A couple of weeks ago, a very popular restaurant in the Bay Area initially caused over 80 people to become very ill from food they ate at the restaurant. Over half were hospitalized and a dozen required intensive care. Worse than that, the type of bacteria, Shigella, spread from the initial wave of infected people to secondary infections of another 120. Clearly, this is one of the worst things that can happen to a restaurant’s reputation as it was widely reported on the news to warn people who patronized the restaurant as well as people who prepared or shared food with an ill person.
Shigella is spread by an infected person who has direct contact with food or drink that is consumed. Washing hands for 20 seconds with soap and water is recommended by public health officials as a preventive measure. It is a requirement for food workers to wash their hands before handling food. Washing hands is a best practice for many jobs that where workers come into direct contact with people or food. In this case, the best practice failed.
There are many stories of patients who have had the wrong limb removed in surgery or an incorrect procedure performed. Hospitals have implemented procedures to avoid these kind of life-altering errors, but if you are the patient, do you trust that their procedures and processes work? If they don’t work, the patient is the one who suffers. So in spite of that, patients can and do put their own backups in place–they write on their arms or legs to indicate that it is the wrong side or family members can confirm with medical personnel involved in a procedure exactly what procedure is being performed on their relative. One time, when my father was in the hospital, his room mate was a patient with almost the same name–there was only one letter different in the surname of four letters. Not only did they visually look alike, the two names sounded alike–Chan and Chen. I was concerned that my father would receive the wrong medication. Each time he received medication I had my mother tell the medical staff his name and made sure they agreed that he was the correct person, not the room mate. That was not a sure thing, but at least the staff was aware that we were trying to avoid any accidents.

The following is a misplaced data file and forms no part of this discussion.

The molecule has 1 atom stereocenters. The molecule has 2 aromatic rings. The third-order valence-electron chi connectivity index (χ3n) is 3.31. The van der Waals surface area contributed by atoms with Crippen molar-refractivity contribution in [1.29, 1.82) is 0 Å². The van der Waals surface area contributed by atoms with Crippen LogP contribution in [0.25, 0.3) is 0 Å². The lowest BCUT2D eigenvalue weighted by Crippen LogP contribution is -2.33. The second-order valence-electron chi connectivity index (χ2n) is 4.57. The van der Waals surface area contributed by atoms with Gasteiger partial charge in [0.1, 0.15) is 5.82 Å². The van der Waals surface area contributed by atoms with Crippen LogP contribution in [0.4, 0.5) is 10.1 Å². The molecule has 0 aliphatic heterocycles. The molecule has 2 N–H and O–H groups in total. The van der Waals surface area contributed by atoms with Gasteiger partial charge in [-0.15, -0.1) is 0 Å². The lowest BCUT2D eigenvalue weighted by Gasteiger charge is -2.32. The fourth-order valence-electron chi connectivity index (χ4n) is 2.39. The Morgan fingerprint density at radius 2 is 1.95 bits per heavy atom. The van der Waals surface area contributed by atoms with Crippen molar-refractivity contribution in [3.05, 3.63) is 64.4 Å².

Best practices are not fail-proof; they should have backups or redundancy built-in in case of failure depending upon the impact of a negative outcome. The bigger the impact of a failed procedure or process, the more backups or contingencies should be in place. Has your organization made a list of the most important procedures, the best practices, and the backups? Has an assessment been made of how well the best practices are working? Performing best practices 100 percent of the time is what makes them best.